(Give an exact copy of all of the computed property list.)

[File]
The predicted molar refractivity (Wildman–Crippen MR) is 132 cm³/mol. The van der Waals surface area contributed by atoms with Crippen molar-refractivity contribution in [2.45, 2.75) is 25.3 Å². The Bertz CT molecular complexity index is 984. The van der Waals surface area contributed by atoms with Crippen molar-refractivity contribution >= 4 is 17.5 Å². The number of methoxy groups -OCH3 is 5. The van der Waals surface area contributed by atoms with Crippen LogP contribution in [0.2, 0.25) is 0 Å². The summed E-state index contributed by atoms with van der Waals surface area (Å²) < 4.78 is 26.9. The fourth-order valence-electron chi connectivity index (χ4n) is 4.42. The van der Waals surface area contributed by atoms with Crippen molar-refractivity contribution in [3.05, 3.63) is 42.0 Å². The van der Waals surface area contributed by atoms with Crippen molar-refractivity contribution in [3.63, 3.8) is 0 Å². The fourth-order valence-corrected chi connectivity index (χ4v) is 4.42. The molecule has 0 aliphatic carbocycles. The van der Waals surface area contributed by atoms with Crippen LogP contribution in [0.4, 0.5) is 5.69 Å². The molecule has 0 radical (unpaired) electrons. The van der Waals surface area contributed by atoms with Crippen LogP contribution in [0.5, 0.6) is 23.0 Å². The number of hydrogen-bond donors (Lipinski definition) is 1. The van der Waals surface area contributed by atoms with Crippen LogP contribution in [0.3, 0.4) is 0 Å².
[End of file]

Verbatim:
The predicted molar refractivity (Wildman–Crippen MR) is 132 cm³/mol. The van der Waals surface area contributed by atoms with Crippen molar-refractivity contribution in [2.45, 2.75) is 25.3 Å². The Bertz CT molecular complexity index is 984. The van der Waals surface area contributed by atoms with Crippen molar-refractivity contribution >= 4 is 17.5 Å². The number of methoxy groups -OCH3 is 5. The van der Waals surface area contributed by atoms with Crippen LogP contribution in [0.2, 0.25) is 0 Å². The summed E-state index contributed by atoms with van der Waals surface area (Å²) < 4.78 is 26.9. The fourth-order valence-electron chi connectivity index (χ4n) is 4.42. The van der Waals surface area contributed by atoms with Crippen molar-refractivity contribution in [3.05, 3.63) is 42.0 Å². The van der Waals surface area contributed by atoms with Crippen molar-refractivity contribution in [3.63, 3.8) is 0 Å². The fourth-order valence-corrected chi connectivity index (χ4v) is 4.42. The molecule has 0 aliphatic carbocycles. The van der Waals surface area contributed by atoms with Crippen LogP contribution in [0.4, 0.5) is 5.69 Å². The molecule has 0 radical (unpaired) electrons. The van der Waals surface area contributed by atoms with Crippen LogP contribution in [0.5, 0.6) is 23.0 Å². The number of hydrogen-bond donors (Lipinski definition) is 1. The van der Waals surface area contributed by atoms with Crippen LogP contribution in [0.3, 0.4) is 0 Å².